Essays on the economics of groundwater depletion and management in irrigated agriculture


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The depletion of groundwater stocks reduces the flow of economic value and the production of goods from the resource. This dissertation quantifies these effects in the context of the High Plains Aquifer in the central US. One particular challenge in estimating these effects that we overcome is that feedback effects from irrigation behavior affect resource conditions, which creates an endogeneity concern. We also provide new insights on the potential of collective efforts by irrigators to manage the resource. We study how heterogeneity in resource and user characteristics affect their individuals' willingness to support efforts to collectively reduce water use. The first chapter estimates how changes in groundwater stocks affect the returns to agricultural land. We avoid bias from feedback effects by exploiting hydrologic variation in pre-development saturated thickness that was determined by natural processes in previous geological eras. Simulation results reveal that the average annual present value of returns to land are expected to decrease in the High Plains region by $120.6 million in 2050, and by $250.5 million in 2100. The most severe decreases in returns to land are expected to occur in Texas, Kansas, and Colorado. When the initial saturated thickness is less than 70 feet, most of the economic impact (63%) of a decrease in the stock of groundwater occurs through an adjustment in irrigated acreage (extensive margin), while 37% occurs through reduced irrigated rental rates (intensive margin). When saturated thickness is larger, nearly all of the response is at the extensive margin. The second chapter examines how observed differences in the stock of groundwater affect corn production. To account for the endogeneity of groundwater stock, we exploit variation in current saturated thickness due to variation in pre-development saturated thickness. Simulation results reveal that the annual production of corn would decrease by 48.1 million bushels in the north portion of the High Plains Aquifer due to a uniform 10 ft decrease in saturated thickness, whereas the annual production of corn would decrease by 15.7 million bushels in the south. Further, we find that when initial saturated thickness is less than 70 ft, most of the impact on corn production of a decrease in the stock of groundwater occurs through an adjustment in irrigated acres in both the north and the south. When saturated thickness is larger than 70 ft, then the adjustment is mostly through a change in cropping patterns on irrigated land in the south but still through irrigated acres in the north. The third chapter uses unique data obtained from consequential stated preference surveys in Kansas to explore the factors that influence farmers preferred reductions in groundwater use through a water conservation program implemented by a Groundwater Management District. Our results reveal that farmers located in areas where the aquifer is more depleted support larger reductions in groundwater use. But we also find that characteristics of the users matter as much or more than the status of the aquifer in determining support. Opposition to reductions in water use are strongest among farmers who strongly agree that water rights are a private property, landlords and those who irrigate a larger proportion of their farm. Further, we evaluate farmers' preferences for the methods of assigning water allocations. We find that none of the options are preferred by a majority of farmers and there is no clear evidence that aquifer characteristics or observed farmer characteristics are the key factors affecting the probability that a farmer ranks a method as the best option. This makes it difficult for groundwater managers to identify which method is more likely to be considered fair by farmers. Our results are informative for managers of water throughout Kansas, the High Plains and other regions where conserving water resources is a high priority and localized and stakeholder-driven conservation plans could be a solution.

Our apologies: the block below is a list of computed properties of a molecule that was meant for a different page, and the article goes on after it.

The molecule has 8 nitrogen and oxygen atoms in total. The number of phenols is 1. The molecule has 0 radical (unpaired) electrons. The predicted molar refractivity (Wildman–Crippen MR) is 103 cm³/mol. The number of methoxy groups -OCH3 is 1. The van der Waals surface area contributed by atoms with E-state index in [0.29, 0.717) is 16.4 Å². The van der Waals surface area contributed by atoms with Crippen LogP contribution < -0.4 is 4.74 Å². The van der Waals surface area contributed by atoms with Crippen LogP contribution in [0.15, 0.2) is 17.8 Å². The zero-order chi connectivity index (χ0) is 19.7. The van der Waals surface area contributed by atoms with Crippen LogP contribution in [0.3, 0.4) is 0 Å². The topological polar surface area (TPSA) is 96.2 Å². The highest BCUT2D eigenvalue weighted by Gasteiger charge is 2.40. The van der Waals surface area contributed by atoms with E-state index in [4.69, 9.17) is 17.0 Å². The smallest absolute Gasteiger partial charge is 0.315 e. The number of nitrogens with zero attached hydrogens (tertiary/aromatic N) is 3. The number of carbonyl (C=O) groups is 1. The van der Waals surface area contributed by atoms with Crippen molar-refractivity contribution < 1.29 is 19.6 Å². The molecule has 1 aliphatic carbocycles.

Groundwater, Depletion, Irrigation, Feedback effects, Local management

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Doctor of Philosophy


Department of Agricultural Economics

Major Professor

Nathan P. Hendricks